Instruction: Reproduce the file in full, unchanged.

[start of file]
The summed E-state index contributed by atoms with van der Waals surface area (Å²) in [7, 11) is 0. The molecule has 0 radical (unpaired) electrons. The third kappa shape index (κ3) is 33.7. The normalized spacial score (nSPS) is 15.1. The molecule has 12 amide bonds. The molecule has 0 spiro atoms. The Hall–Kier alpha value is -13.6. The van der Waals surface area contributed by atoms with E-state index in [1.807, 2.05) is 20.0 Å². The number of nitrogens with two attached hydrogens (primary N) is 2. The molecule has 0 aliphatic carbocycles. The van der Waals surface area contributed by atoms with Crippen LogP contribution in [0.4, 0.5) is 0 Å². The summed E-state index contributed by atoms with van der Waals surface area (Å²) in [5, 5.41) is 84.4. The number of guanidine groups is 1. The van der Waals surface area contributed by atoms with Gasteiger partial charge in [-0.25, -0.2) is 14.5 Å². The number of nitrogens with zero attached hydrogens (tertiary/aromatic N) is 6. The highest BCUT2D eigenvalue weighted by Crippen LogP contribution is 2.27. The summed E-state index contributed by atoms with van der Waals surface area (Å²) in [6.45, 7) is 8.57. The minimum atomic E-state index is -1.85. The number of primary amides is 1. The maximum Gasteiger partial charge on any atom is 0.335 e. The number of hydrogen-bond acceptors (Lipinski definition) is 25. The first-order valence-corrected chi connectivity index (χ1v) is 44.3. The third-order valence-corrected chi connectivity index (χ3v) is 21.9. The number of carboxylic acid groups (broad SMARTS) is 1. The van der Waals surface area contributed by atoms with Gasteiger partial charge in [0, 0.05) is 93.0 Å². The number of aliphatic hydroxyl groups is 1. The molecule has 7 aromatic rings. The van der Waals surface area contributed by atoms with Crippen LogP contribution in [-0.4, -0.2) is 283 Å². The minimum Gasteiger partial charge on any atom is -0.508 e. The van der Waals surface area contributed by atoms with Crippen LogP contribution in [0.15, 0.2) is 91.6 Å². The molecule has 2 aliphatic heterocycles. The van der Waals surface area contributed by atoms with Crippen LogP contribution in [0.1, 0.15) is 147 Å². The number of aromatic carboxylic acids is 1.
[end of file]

The summed E-state index contributed by atoms with van der Waals surface area (Å²) in [7, 11) is 0. The molecule has 0 radical (unpaired) electrons. The third kappa shape index (κ3) is 33.7. The normalized spacial score (nSPS) is 15.1. The molecule has 12 amide bonds. The molecule has 0 spiro atoms. The Hall–Kier alpha value is -13.6. The van der Waals surface area contributed by atoms with E-state index in [1.807, 2.05) is 20.0 Å². The number of nitrogens with two attached hydrogens (primary N) is 2. The molecule has 0 aliphatic carbocycles. The van der Waals surface area contributed by atoms with Crippen LogP contribution in [0.4, 0.5) is 0 Å². The summed E-state index contributed by atoms with van der Waals surface area (Å²) in [5, 5.41) is 84.4. The number of guanidine groups is 1. The van der Waals surface area contributed by atoms with Gasteiger partial charge in [-0.25, -0.2) is 14.5 Å². The number of nitrogens with zero attached hydrogens (tertiary/aromatic N) is 6. The highest BCUT2D eigenvalue weighted by Crippen LogP contribution is 2.27. The summed E-state index contributed by atoms with van der Waals surface area (Å²) in [6.45, 7) is 8.57. The minimum atomic E-state index is -1.85. The number of primary amides is 1. The maximum Gasteiger partial charge on any atom is 0.335 e. The number of hydrogen-bond acceptors (Lipinski definition) is 25. The first-order valence-corrected chi connectivity index (χ1v) is 44.3. The third-order valence-corrected chi connectivity index (χ3v) is 21.9. The number of carboxylic acid groups (broad SMARTS) is 1. The van der Waals surface area contributed by atoms with Gasteiger partial charge in [0, 0.05) is 93.0 Å². The number of aliphatic hydroxyl groups is 1. The molecule has 7 aromatic rings. The van der Waals surface area contributed by atoms with Crippen LogP contribution in [-0.4, -0.2) is 283 Å². The minimum Gasteiger partial charge on any atom is -0.508 e. The van der Waals surface area contributed by atoms with Crippen LogP contribution in [0.15, 0.2) is 91.6 Å². The molecule has 2 aliphatic heterocycles. The van der Waals surface area contributed by atoms with Crippen LogP contribution in [0.1, 0.15) is 147 Å². The number of aromatic carboxylic acids is 1.